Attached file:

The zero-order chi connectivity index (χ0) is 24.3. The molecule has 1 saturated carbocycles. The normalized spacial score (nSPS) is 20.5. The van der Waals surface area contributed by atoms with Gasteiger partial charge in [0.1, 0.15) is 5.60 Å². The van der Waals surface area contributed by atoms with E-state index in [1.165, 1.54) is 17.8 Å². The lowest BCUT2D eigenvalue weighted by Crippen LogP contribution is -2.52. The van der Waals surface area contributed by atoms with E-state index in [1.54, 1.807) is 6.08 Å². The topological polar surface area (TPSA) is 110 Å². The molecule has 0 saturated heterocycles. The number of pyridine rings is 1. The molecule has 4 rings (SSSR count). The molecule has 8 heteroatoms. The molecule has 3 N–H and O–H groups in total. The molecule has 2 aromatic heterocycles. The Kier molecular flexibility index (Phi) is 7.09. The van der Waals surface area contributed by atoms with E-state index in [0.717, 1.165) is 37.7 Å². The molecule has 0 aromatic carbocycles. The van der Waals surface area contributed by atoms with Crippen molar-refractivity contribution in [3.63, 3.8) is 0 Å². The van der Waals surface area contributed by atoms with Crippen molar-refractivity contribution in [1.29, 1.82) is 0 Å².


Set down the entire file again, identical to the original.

The zero-order chi connectivity index (χ0) is 24.3. The molecule has 1 saturated carbocycles. The normalized spacial score (nSPS) is 20.5. The van der Waals surface area contributed by atoms with Gasteiger partial charge in [0.1, 0.15) is 5.60 Å². The van der Waals surface area contributed by atoms with E-state index in [1.165, 1.54) is 17.8 Å². The lowest BCUT2D eigenvalue weighted by Crippen LogP contribution is -2.52. The van der Waals surface area contributed by atoms with E-state index in [1.54, 1.807) is 6.08 Å². The topological polar surface area (TPSA) is 110 Å². The molecule has 0 saturated heterocycles. The number of pyridine rings is 1. The molecule has 4 rings (SSSR count). The molecule has 8 heteroatoms. The molecule has 3 N–H and O–H groups in total. The molecule has 2 aromatic heterocycles. The Kier molecular flexibility index (Phi) is 7.09. The van der Waals surface area contributed by atoms with E-state index in [0.717, 1.165) is 37.7 Å². The molecule has 0 aromatic carbocycles. The van der Waals surface area contributed by atoms with Crippen molar-refractivity contribution in [3.63, 3.8) is 0 Å². The van der Waals surface area contributed by atoms with Crippen molar-refractivity contribution in [1.29, 1.82) is 0 Å².